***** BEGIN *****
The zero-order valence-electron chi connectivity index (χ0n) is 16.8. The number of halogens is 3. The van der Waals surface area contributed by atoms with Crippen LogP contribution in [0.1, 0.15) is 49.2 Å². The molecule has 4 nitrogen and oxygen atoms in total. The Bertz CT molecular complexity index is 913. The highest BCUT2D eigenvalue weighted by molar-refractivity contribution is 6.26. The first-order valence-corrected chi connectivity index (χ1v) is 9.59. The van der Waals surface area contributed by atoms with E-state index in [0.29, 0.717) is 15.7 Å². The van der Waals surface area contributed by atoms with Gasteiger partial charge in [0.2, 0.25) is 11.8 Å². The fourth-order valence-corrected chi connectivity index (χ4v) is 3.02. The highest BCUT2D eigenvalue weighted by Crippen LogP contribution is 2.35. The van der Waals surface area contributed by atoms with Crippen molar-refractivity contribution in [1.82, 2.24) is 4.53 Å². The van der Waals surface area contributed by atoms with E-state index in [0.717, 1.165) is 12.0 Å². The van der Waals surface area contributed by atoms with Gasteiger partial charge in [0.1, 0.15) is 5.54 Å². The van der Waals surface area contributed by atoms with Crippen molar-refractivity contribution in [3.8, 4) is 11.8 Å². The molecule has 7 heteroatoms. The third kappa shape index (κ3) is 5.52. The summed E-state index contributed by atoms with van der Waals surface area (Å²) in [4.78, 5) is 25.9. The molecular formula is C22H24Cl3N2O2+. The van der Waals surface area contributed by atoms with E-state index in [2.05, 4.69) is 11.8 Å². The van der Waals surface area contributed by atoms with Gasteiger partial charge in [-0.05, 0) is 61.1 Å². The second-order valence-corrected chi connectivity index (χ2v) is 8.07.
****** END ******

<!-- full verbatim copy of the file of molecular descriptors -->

The zero-order valence-electron chi connectivity index (χ0n) is 16.8. The number of halogens is 3. The van der Waals surface area contributed by atoms with Crippen LogP contribution in [0.1, 0.15) is 49.2 Å². The molecule has 4 nitrogen and oxygen atoms in total. The Bertz CT molecular complexity index is 913. The highest BCUT2D eigenvalue weighted by molar-refractivity contribution is 6.26. The first-order valence-corrected chi connectivity index (χ1v) is 9.59. The van der Waals surface area contributed by atoms with E-state index in [0.29, 0.717) is 15.7 Å². The van der Waals surface area contributed by atoms with Gasteiger partial charge in [0.2, 0.25) is 11.8 Å². The fourth-order valence-corrected chi connectivity index (χ4v) is 3.02. The highest BCUT2D eigenvalue weighted by Crippen LogP contribution is 2.35. The van der Waals surface area contributed by atoms with Crippen molar-refractivity contribution in [1.82, 2.24) is 4.53 Å². The van der Waals surface area contributed by atoms with E-state index in [0.717, 1.165) is 12.0 Å². The van der Waals surface area contributed by atoms with Gasteiger partial charge in [0.1, 0.15) is 5.54 Å². The van der Waals surface area contributed by atoms with Crippen molar-refractivity contribution in [3.8, 4) is 11.8 Å². The molecule has 7 heteroatoms. The third kappa shape index (κ3) is 5.52. The summed E-state index contributed by atoms with van der Waals surface area (Å²) in [4.78, 5) is 25.9. The molecular formula is C22H24Cl3N2O2+. The van der Waals surface area contributed by atoms with E-state index in [2.05, 4.69) is 11.8 Å². The van der Waals surface area contributed by atoms with Gasteiger partial charge in [-0.05, 0) is 61.1 Å². The second-order valence-corrected chi connectivity index (χ2v) is 8.07.